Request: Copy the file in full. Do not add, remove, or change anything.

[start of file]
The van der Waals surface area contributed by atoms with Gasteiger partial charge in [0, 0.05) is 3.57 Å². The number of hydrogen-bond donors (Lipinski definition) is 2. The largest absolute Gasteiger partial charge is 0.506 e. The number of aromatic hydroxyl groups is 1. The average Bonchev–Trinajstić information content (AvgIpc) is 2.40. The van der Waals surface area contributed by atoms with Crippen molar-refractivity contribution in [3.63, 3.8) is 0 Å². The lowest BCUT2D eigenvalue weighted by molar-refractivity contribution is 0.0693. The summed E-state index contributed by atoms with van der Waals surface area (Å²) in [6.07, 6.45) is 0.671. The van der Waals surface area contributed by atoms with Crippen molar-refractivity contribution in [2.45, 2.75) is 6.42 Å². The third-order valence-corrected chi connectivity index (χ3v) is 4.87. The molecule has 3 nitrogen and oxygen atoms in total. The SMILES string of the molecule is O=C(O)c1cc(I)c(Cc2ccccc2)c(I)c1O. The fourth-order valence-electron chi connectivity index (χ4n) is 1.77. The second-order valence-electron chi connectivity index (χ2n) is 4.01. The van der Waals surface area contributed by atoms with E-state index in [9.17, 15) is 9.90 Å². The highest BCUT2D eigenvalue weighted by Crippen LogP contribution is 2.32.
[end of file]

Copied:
The van der Waals surface area contributed by atoms with Gasteiger partial charge in [0, 0.05) is 3.57 Å². The number of hydrogen-bond donors (Lipinski definition) is 2. The largest absolute Gasteiger partial charge is 0.506 e. The number of aromatic hydroxyl groups is 1. The average Bonchev–Trinajstić information content (AvgIpc) is 2.40. The van der Waals surface area contributed by atoms with Crippen molar-refractivity contribution in [3.63, 3.8) is 0 Å². The lowest BCUT2D eigenvalue weighted by molar-refractivity contribution is 0.0693. The summed E-state index contributed by atoms with van der Waals surface area (Å²) in [6.07, 6.45) is 0.671. The van der Waals surface area contributed by atoms with Crippen molar-refractivity contribution in [2.45, 2.75) is 6.42 Å². The third-order valence-corrected chi connectivity index (χ3v) is 4.87. The molecule has 3 nitrogen and oxygen atoms in total. The SMILES string of the molecule is O=C(O)c1cc(I)c(Cc2ccccc2)c(I)c1O. The fourth-order valence-electron chi connectivity index (χ4n) is 1.77. The second-order valence-electron chi connectivity index (χ2n) is 4.01. The van der Waals surface area contributed by atoms with E-state index in [9.17, 15) is 9.90 Å². The highest BCUT2D eigenvalue weighted by Crippen LogP contribution is 2.32.